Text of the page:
My beloved Pembroke Welsh Corgi, named Kitty (yes, a dog named Kitty!), joined my family when she was a year and a half old. About six months later, she had her first seizure. By the time we got her to the vet, she had had several more seizures and her body temperature was so high that she had to be covered in ice packs & hydrated via IV fluids. She survived, but we walked away with a diagnosis of “idiopathic epilepsy”. She began taking Phenobarbital, a powerful drug that is also used in prison executions. I was told that once she started taking it, she could never stop. The Phenobarbital masked the seizures for a while, but eventually they came back. Our vet at the time remarked that the journey with an epileptic pet is hard and expensive, and “offered” euthanasia as an alternative. I declined, and decided to continue down the standard pharmaceutical treatment route. Over the course of the next two years, Potassium Bromide and Gabapentin (generic Neurontin) were added to Kitty’s regimen, all eventually landing at the maximum doses that her little body can handle. With each added medication, each increased dosage, the seizures stopped for a while, but were never truly “cured.” Along with this very serious issue came a relatively minor, yet very uncomfortable, problem – a total regression in potty training. While the medications controlled the seizures with a marginal level of efficacy, my active, fun-loving Corgi seemed to be slipping away – constantly drugged and lethargic with intermittent bouts of clustered seizure activity.

Flash forward to early 2016, Kitty was on the maximum doses of three powerful medications, but still experiencing grand mal seizures several times per month… with a new problem cropping up – focal seizures affecting her head and front legs several times per day. Our previous veterinarian was at a loss – we had nowhere left to go in terms of increased medication. For the second time, euthanasia was suggested. This time, I took some time to think about it. It was clear that Kitty’s quality of life was already low, with almost no chance of improving. She was ashamed of the messes she made in the house; knowing better, but not being able to control herself. After a seizure, her big brown eyes told me, “I’m just so tired.” I gave long, hard, painful thought to the idea of letting Kitty go, so that she didn’t have to suffer anymore. I hoped that there would be someone, somewhere, who could help Kitty, and resolved to try something “outside of the box” before making any life-altering decisions. Knowing that the only alternative was something I could barely stomach, I set out to do some research on alternative therapies for idiopathic canine epilepsy.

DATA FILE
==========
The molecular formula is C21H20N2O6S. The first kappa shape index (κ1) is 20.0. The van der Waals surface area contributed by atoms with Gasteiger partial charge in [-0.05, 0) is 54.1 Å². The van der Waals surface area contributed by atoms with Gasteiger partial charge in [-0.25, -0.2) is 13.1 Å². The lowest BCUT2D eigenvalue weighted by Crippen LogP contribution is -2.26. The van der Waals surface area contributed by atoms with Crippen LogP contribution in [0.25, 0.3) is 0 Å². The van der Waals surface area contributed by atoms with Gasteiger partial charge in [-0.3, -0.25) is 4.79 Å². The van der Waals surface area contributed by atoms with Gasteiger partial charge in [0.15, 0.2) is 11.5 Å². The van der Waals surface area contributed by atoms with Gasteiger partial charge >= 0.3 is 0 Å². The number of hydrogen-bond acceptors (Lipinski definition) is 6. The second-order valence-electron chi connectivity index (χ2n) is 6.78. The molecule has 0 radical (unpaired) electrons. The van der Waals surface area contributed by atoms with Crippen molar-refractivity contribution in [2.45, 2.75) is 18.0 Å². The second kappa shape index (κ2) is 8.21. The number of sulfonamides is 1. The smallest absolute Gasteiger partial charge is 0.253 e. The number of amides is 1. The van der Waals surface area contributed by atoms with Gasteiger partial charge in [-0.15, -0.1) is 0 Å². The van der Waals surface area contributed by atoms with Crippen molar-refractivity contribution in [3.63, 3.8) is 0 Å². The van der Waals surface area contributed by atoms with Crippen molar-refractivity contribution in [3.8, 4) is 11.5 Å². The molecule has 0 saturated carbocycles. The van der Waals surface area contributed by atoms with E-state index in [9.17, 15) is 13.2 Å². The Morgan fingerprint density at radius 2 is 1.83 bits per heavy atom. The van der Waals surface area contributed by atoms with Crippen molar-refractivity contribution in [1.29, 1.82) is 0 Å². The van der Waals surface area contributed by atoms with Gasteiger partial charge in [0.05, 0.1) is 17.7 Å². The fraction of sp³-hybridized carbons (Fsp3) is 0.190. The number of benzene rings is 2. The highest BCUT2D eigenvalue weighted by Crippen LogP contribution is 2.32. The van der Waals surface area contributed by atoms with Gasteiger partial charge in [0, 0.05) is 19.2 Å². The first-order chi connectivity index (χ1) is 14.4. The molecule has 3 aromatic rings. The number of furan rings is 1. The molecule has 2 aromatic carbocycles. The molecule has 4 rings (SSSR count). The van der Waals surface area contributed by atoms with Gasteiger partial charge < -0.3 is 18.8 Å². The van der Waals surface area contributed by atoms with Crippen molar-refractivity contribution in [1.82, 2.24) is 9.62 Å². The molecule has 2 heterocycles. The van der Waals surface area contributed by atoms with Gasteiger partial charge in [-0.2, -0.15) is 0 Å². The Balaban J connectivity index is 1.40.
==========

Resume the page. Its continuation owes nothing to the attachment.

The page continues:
I have almost no experience with alternative treatment of any kind. I am a natural skeptic of anything that isn’t considered “main stream,” but I promised myself going into this that I would power through the skepticism. Through a fortuitous Google search, I found Dr. Moorehead and MainStreet Veterinarians, and learned of Nutrition Response Testing (NRT). I decided to give it a shot, and scheduled our first appointment at the beginning of March 2016. After the first visit, we left with Kitty’s first program of all-natural remedies aimed at treating the imbalances & weaknesses in her body, not just masking the symptoms (seizures) with dangerous pharmaceuticals. The change was almost instantaneous – within two days, the focal seizures had stopped – and so did Kitty’s using the bathroom in the house. As Dr. Moorehead told me to expect, there have been several “layers” to the diagnosis and treatment of underlying health issues, and there have been what seemed like setbacks – but, all temporary, and all quickly addressed by Dr. Moorehead. In essence, just the body’s way of saying “Alright, that’s fixed… time to focus on something else now.” As of this writing, at the end of June 2016, Kitty has been totally seizure-free for one month. One WHOLE month! Something I never thought we would see. In addition, she has gone back to using the doggy door to go outside to relieve herself. Her energy level is great; she runs, jumps and smiles again. The active, fun-loving pet that I believed to be lost forever… is back, better than ever, happy & healthy & always in the mood for a quick run around the yard and some quality time with her dad.

Skeptical as I may have once been, NRT has proven itself to work. On top of an effective therapy, I can’t say enough about the professionalism and dedication shown by Dr. Moorehead and his staff. He always takes the time to explain what he’s doing – what’s being tested, why, what it means, and what to expect moving forward. The clinic staff – the admin team, vet techs, and everyone in between – are always a pleasure to work with. They remember both me & Kitty by name, every time. You can tell that they are genuinely concerned for the animals in their care. They operate efficiently and on schedule, a quality that is so important with a hectic schedule such as my own. The costs associated with this treatment are reasonable, and the results are obvious & abundant.

I could never thank Dr. Moorehead and his staff enough for the love & care they have shown Kitty, which has greatly improved her quality of life – and by extension, my own. Looking back, it’s hard to think that I came so close to having to make a painful decision about Kitty’s future. My one and only regret is that I didn’t find Dr. Moorehead sooner. If your pet is healthy, he will help to keep them that way. If your pet is not healthy, he will work to solve the problem, not just mask the symptoms. Either way, Dr. Moorehead & his staff help to keep their patients happy, healthy, and a part of their loving families for as long as possible. I would urge anyone and everyone to make Dr. Moorehead the primary care provider for the pets you so deeply love.